Monday, May 13, 2013


It's always fun when capitalist expose each other and that is part of what today is about.  Since we all know, since everyone knows, thanks to the Occupy folks, about the one percent, about income disparity, today's story comes as no surprise.  Yet, even when not surprised, one can still gasp.  When you read below about the CEO pay compared to the workers in the corporations they run, well, go ahead and gasp.  It's sickening.  It's capital.  It's now.

But wait, it doesn't stop there.  After you read the full post and look at the graph below from Bloomberg Business Week, don't stop.  Read on to what I have added.  If you are disgusted reading the Bloomberg story, you will throw up after reading the addition.

Ain't we got fun?

Disclosed: The Pay Gap Between CEOs and


Nearly three years after Congress ordered public companies to reveal their chief executive officer-to-worker pay ratios under the Dodd-Frank law, the numbers still aren’t public. The provision was included to deter excessive compensation schemes that, in the words of U.S. Senator Robert Menendez (D-N.J.), “were part of the fuel that led to the financial collapse.” Since then, the requirement has been parked at the Securities and Exchange Commission, which must develop a rule on how to calculate and report the ratio. Questions remain: Do companies have to determine their median employee compensation by an actual count or would statistical sampling suffice? How should global companies reconcile differences in wages and benefits from one country to the next? For that matter, how should investors interpret differences in compensation across industries?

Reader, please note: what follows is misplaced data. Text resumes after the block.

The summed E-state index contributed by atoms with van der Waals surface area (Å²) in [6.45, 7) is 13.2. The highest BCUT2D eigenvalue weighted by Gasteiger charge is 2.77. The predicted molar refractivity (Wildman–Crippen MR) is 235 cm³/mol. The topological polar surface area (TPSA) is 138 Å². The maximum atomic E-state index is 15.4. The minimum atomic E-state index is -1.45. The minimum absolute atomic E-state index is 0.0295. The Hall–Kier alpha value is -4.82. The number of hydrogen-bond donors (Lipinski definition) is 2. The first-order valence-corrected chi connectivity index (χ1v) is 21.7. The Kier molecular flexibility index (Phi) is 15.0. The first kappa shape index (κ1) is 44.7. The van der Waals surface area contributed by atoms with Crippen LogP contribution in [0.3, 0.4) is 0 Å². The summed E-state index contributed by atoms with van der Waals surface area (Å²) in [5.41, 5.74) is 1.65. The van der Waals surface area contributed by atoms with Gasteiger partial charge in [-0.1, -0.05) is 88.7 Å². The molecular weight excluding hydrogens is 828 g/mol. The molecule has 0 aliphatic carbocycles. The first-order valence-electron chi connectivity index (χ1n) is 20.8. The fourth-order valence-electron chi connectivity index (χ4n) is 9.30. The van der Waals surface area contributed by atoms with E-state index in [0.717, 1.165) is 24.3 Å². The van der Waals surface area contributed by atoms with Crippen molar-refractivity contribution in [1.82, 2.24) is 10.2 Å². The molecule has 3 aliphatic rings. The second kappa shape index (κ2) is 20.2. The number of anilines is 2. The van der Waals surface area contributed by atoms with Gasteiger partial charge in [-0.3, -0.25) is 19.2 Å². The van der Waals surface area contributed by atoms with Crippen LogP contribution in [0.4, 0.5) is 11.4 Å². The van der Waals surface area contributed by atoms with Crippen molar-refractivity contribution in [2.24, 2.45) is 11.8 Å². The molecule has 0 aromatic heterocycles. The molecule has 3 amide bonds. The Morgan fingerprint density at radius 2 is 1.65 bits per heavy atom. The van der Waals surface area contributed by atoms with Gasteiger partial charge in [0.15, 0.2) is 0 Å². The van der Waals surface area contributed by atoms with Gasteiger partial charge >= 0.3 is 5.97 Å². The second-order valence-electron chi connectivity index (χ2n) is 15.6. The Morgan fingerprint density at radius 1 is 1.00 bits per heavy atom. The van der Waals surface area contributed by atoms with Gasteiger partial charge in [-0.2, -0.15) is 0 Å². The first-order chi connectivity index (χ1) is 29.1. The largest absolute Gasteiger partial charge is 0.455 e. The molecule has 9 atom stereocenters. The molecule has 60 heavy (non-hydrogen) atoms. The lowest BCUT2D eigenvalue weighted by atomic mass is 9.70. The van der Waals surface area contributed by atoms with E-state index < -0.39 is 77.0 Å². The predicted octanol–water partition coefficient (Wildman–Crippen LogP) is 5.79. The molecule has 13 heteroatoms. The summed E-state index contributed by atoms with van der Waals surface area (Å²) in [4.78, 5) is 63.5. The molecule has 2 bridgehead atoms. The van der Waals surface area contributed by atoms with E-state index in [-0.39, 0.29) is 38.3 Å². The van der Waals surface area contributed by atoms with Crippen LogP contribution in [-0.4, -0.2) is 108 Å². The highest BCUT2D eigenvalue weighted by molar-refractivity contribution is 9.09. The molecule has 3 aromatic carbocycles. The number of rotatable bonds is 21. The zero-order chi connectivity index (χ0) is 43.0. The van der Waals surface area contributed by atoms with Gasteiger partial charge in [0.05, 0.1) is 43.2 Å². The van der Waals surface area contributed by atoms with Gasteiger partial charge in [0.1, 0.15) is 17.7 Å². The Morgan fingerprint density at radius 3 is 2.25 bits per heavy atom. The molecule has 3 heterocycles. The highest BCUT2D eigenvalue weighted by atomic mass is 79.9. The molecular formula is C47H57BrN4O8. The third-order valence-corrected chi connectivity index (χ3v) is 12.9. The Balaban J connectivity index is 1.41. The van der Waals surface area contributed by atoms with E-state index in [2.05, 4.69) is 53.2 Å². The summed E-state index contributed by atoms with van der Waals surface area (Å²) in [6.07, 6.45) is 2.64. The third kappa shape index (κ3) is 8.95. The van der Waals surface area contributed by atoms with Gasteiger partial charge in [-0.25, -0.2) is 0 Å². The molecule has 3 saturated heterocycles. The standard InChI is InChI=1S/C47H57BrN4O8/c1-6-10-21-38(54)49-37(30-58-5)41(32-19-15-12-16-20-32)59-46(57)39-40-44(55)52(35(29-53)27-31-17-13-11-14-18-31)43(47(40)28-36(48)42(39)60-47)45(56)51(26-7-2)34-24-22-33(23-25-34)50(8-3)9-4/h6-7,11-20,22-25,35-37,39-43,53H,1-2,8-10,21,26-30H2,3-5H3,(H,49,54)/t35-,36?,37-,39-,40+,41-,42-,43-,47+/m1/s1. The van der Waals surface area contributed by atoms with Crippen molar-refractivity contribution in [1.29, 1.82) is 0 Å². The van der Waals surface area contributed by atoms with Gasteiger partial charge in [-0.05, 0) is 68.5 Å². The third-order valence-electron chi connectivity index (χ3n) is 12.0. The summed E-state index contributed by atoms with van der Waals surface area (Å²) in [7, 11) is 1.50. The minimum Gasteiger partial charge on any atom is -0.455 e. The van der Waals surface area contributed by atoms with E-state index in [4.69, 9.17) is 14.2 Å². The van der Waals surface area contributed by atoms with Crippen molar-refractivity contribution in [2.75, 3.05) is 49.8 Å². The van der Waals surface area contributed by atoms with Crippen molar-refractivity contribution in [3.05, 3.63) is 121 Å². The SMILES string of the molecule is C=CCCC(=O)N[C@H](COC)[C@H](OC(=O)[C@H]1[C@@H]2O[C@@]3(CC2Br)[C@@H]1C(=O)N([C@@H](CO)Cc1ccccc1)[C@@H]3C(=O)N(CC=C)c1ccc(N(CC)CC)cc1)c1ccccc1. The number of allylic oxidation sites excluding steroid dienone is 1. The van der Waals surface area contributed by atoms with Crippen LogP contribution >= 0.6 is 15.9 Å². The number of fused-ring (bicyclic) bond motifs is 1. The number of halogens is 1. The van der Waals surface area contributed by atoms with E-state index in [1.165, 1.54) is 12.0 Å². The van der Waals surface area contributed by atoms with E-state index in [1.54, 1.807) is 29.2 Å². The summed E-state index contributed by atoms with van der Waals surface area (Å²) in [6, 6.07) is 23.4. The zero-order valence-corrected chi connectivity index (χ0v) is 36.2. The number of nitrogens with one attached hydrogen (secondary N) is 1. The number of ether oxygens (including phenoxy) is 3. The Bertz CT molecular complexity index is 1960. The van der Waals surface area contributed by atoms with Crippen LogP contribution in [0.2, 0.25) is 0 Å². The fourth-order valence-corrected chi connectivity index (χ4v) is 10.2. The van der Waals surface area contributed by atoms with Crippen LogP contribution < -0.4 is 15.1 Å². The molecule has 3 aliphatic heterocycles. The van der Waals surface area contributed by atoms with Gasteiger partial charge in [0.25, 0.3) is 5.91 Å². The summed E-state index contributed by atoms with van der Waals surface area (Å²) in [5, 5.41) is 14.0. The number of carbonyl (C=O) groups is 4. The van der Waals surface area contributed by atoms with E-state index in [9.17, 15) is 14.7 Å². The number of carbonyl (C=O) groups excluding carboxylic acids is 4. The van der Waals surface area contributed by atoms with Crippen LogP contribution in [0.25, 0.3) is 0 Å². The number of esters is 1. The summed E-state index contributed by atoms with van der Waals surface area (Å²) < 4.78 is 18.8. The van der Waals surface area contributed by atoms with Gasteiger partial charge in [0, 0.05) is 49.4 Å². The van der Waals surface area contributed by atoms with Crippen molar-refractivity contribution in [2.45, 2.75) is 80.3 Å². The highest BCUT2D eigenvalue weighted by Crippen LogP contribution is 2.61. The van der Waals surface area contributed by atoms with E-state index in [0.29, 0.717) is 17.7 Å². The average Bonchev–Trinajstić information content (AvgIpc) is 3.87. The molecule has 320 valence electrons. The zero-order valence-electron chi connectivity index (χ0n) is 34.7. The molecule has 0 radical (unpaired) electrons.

Those who oppose publishing this ratio have seized on some of these questions to argue that the requirement be dropped. “We don’t believe the information would be material to investors in making investment decisions,” says Tim Bartl, president of the Center on Executive Compensation, the advocacy arm of a Washington nonprofit called the HR Policy Association.

To get a sense of what such ratios could reveal, we conducted an experiment. It compared the disclosed CEO compensation mandated by the SEC—including salary, bonus, perks, changes in pension accruals, and the value of stock-based awards—with U.S. government data on average worker pay and benefits by industry. (Most companies don’t disclose actual payroll information for employees.)

In addition to using the industry-specific averages for workers’ compensation, this ratio differs from what Dodd-Frank requires in at least one other respect: It compares CEO pay with the average for all rank-and-file employees in the U.S., while the law calls for using the median of all employees worldwide, including executives other than the CEO.